Of course, this betrays the difference between my understanding of the church and that of Vatican. And I hold on to my view not only because of Matthew 13:24-30, 33-43, but also for its testimony to the plural state of the church. This ecclesiology inspired by the Reformation is a window into the reality of the pluralistic condition of the universal church.

So, can the visible universal church (as how Roman Catholic Church believes it is) be the effective objective reference that prevents dissent and disunity?

Yes, of course it can. The fact that there are adherents (followers) who say 'Amen' to all its teaching says more than that; it says it is. Just that this is the same with every other churches and those who adhere to the dissenters within the Roman Catholic Church.They too have followers who say 'Amen' to all their respective teaching.

Does this mean that we should stop working for unity among churches and Christians? Definitely no. What shape should such unity have is another discussion altogether. Suffice to say that ecumenical work has to continue (John 17:20-23).

What about those Protestants who have transited to Roman church and those who are thinking of transiting because they feel that Protestant churches can't give them an objective reference?

I would encourage them to think about this: Desiring an objective authority and throwing oneself to an entity that claims to satisfy that desire says nothing about the truthfulness of the claim. The Magisterium can claim to have the objective reference to decide what is true. But the dissenting Roman Catholics as well as Protestants and Eastern Orthodox can claim likewise for themselves. Having one authority to rely on says nothing whether that authority is true or not.

The upside of the Reformation movement is the consistency they have in their epistemic and hermeneutical framework. It is this consistency that enables people ranging from a pew warmer to a Church Father to interpret the scripture in the first place. This is the hermeneutic of sola scriptura. A jewel recovered through the magisterial Reformers. Happy Reformation Day!

Tuesday, October 22, 2013

Prof. Ho Yew Kee's nuance understanding of ‘prosperity gospel’

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Prof. Ho Yew Kee, the Head of Department of Accounting at National University of Singapore and an active churchman, has written a good explanation of prosperity gospel. His view ably summarizes Lausanne Theology Working Group's 2009 statement on this matter. With his permission to post it here:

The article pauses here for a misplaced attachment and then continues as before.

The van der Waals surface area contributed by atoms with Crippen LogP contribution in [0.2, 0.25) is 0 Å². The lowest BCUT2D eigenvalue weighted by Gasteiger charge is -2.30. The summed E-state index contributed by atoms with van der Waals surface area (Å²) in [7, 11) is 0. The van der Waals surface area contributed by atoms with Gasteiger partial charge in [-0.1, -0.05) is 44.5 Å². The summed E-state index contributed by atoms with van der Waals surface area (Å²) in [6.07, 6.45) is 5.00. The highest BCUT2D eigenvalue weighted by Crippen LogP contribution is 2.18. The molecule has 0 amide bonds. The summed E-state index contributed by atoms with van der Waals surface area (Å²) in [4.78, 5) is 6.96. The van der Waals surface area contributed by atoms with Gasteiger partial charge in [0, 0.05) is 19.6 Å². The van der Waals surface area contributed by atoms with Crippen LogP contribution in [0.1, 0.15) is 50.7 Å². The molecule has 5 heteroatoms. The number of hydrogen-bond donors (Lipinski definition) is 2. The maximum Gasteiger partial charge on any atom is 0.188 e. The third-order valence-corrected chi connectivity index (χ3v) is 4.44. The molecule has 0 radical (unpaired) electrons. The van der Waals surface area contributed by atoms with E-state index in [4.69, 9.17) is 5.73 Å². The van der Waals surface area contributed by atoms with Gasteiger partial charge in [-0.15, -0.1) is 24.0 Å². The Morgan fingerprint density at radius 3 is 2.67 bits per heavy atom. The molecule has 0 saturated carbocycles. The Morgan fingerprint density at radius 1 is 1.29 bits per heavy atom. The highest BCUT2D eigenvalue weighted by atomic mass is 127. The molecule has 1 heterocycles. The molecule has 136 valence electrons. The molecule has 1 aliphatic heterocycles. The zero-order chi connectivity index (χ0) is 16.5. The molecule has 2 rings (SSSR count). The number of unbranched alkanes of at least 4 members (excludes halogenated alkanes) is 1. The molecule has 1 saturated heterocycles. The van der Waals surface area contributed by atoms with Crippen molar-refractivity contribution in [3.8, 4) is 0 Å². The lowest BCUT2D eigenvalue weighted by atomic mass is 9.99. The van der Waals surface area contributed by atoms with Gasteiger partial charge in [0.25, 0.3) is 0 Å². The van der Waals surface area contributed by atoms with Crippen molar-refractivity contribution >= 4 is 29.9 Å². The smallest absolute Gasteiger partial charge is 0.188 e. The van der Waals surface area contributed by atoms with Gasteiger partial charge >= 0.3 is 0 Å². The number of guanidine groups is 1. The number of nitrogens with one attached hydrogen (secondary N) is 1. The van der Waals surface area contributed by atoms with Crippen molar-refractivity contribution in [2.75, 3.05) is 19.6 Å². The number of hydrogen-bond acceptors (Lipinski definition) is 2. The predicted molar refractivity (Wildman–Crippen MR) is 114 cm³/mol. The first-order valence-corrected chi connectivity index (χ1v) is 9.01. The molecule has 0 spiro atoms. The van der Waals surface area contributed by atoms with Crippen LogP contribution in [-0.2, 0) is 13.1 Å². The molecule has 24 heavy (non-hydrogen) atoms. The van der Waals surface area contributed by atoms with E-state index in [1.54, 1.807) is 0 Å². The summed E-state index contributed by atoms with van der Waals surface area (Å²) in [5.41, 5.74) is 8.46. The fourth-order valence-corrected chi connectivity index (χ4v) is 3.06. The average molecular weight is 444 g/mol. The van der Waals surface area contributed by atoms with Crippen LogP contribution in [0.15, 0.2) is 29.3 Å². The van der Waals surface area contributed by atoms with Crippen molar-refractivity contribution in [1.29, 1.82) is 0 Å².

What is this "prosperity gospel" and what is wrong with it or is our understanding correct? Is it because the conservative churches do not believe that God will reward us for our faithfulness and obedience? Or is it because we are jealous of the prosperity and growth of these "prosperity gospel churches"? 
Why is it that a "prosperity gospel church" can raise millions of dollars for a weekend of service while the conservative churches struggle just to raise enough to buy a land and build a church? We claimed that there is something wrong with them but not with us! There is a great need for us to do introspection as to why we are seeing such great discrepancies.

I think the truth in God’s word is somewhere between these two extremes of the conservative and the "prosperity gospel churches". 

Here is an attempt to unravel this seemingly opposite positions on the prosperity gospel. The word of God is very clear.  Having the positional reference in Christ is the starting point and thereafter a life time of obedience and as we are found faithful and in obedience, God’s word says that He will pour forth His blessings on us according to Deut 28. We are not working for our blessings. We are not being obedient and faithful because we work for the blessings. We are obedient and faithful because we have Christ as the centre piece of our lives. Obedience is independent of the blessings as an end goal. We are obedient because God is the centre of our life. If we are not careful, this is where the prosperity gospel can get a hold in our lives.  

The prosperity gospel basically says that we will be blessed when we are obedient and when we do the good works and acts. This is half truth. This understanding means that the basic motivation of our obedience and faithfulness is because we want the blessings in return. The blessing is the ultimate goal of our good works. The obedience and blessings did not come from our desire to serve God as the centre piece of our lives.